COVINGTON - County commissioners gave final approval to the Comprehensive Transportation Plan on Tuesday night.
In development for more than a year, the plan recommends nearly $880 million worth of projects to improve the county's transportation infrastructure between now and 2030.
Projects identified as critical would cost an estimated $116.7 million.
The five most-critical projects named were the widening of Brown Bridge Road, Crowell Road and the East Covington Bypass to four lanes; the widening of Salem Road to six lanes; and upgrading Industrial Boulevard to three lanes.
Also proposed was a new Interstate 20 interchange between Salem and Almon roads that would be known as the West Covington Bypass, at a cost of $58.7 million. The bypass would relieve congestion at the Salem and Almon interchanges.
Numerous other intersection and corridor upgrades and bridge replacements and rehabilitations are also recommended.
The plan also encourages implementation of a rural bus program, an express bus service to Atlanta, expansion of the existing park and ride lot for commuters and the addition of another lot.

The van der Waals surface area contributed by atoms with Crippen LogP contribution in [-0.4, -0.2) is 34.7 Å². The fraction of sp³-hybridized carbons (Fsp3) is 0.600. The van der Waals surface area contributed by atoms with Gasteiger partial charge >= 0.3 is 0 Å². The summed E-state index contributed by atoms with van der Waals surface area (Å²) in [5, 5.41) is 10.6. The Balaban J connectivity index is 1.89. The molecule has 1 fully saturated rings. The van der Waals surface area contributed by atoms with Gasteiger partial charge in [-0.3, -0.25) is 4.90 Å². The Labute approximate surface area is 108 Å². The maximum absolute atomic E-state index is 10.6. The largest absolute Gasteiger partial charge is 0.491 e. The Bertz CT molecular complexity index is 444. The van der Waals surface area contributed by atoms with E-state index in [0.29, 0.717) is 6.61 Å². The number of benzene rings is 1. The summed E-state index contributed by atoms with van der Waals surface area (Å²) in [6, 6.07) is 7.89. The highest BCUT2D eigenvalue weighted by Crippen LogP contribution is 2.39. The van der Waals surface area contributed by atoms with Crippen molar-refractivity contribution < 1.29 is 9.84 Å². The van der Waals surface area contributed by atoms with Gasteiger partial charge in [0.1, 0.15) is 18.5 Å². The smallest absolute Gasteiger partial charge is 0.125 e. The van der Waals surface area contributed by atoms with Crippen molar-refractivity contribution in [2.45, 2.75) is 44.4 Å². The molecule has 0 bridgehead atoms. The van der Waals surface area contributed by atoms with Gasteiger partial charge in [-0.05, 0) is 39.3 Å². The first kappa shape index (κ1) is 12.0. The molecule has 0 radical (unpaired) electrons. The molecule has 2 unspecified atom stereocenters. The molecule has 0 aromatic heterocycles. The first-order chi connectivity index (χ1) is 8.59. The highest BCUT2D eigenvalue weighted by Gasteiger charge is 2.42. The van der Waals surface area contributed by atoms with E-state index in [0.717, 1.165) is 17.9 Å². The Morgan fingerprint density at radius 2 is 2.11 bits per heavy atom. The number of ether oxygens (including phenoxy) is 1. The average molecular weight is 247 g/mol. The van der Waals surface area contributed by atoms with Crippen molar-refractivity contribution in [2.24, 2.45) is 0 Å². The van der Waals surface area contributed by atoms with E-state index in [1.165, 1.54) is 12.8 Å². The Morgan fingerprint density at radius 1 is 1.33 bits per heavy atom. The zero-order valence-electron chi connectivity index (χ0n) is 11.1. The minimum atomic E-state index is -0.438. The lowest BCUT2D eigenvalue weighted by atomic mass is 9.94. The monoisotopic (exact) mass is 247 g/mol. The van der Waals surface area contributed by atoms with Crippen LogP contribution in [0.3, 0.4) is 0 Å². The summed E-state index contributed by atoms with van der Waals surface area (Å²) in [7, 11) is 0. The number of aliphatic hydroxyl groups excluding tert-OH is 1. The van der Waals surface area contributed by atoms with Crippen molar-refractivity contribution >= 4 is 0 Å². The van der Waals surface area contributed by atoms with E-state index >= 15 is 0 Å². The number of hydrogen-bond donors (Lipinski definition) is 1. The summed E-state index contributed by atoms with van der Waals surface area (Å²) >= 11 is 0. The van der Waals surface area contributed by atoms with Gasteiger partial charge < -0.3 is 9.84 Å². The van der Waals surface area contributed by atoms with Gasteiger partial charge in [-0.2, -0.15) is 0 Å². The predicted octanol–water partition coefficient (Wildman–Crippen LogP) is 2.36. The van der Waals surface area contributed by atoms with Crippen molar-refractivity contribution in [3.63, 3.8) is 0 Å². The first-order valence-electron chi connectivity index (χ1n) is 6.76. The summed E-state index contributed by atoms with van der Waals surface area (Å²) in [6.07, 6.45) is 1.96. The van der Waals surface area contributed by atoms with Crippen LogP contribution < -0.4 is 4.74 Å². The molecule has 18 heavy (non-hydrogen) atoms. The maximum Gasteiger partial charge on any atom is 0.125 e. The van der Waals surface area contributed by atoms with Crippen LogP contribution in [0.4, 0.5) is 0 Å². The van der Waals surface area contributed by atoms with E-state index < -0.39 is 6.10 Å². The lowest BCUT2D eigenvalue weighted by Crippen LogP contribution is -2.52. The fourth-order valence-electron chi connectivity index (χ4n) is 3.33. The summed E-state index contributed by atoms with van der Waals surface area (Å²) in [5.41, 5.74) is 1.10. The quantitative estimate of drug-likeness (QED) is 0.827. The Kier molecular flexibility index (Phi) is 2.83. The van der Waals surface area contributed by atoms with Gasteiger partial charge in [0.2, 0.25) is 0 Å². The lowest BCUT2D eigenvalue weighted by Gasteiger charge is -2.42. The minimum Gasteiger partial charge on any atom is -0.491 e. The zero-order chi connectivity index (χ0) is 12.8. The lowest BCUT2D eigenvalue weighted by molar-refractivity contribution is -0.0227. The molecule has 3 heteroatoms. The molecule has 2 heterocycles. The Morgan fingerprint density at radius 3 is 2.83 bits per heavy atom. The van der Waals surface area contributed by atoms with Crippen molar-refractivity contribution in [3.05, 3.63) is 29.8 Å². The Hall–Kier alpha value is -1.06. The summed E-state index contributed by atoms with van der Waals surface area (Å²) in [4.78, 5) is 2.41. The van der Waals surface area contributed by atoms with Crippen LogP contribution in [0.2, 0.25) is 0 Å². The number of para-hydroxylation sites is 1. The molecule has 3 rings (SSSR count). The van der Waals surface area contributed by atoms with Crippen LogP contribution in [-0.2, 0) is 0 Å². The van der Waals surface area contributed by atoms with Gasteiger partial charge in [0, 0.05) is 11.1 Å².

County Engineer Kevin Walter said there is federal money available to study large-scale transit options. The county could be eligible to get $250,000 per year in federal money, he said. However, the qualification process could take up to six months and cost $50,000.
Chairman Aaron Varner told commissioners they were merely voting on the concept laid out in the plan and not approving specific projects.
Varner said he intends to hold a meeting after the November election with the current and incoming board members to discuss the most critical projects and potential funding options.
"We're going to be limited by dollars," he said, but noted the county does have some impact fee and SPLOST money that could be applied.
The Comprehensive Plan was partially funded by the Atlanta Regional Commission and has a three-fold purpose: To assess current and future mobility needs; to develop multimodal transportation recommendations and to move projects toward implementation.
The plan will give the county a better shot at obtaining state and federal grant money as well, Walter said.
In 2000, a portion of Newton County became part of the ARC, which provides funding for its communities to do long-range transportation planning and then includes those plans in its regional and statewide planning process, according to Kristen Wescott, a transportation planner with URS Corporation, the consultants hired by the county to create the plan.
Wescott said the county's population has grown by more than 30,000 since the last transportation plan, known as the Newton County Thoroughfares Plan, was conducted in 2000.
"We don't want this plan to sit on a shelf. We want to move these transportation projects toward implementation," she said.
Crystal Tatum can be reached at firstname.lastname@example.org.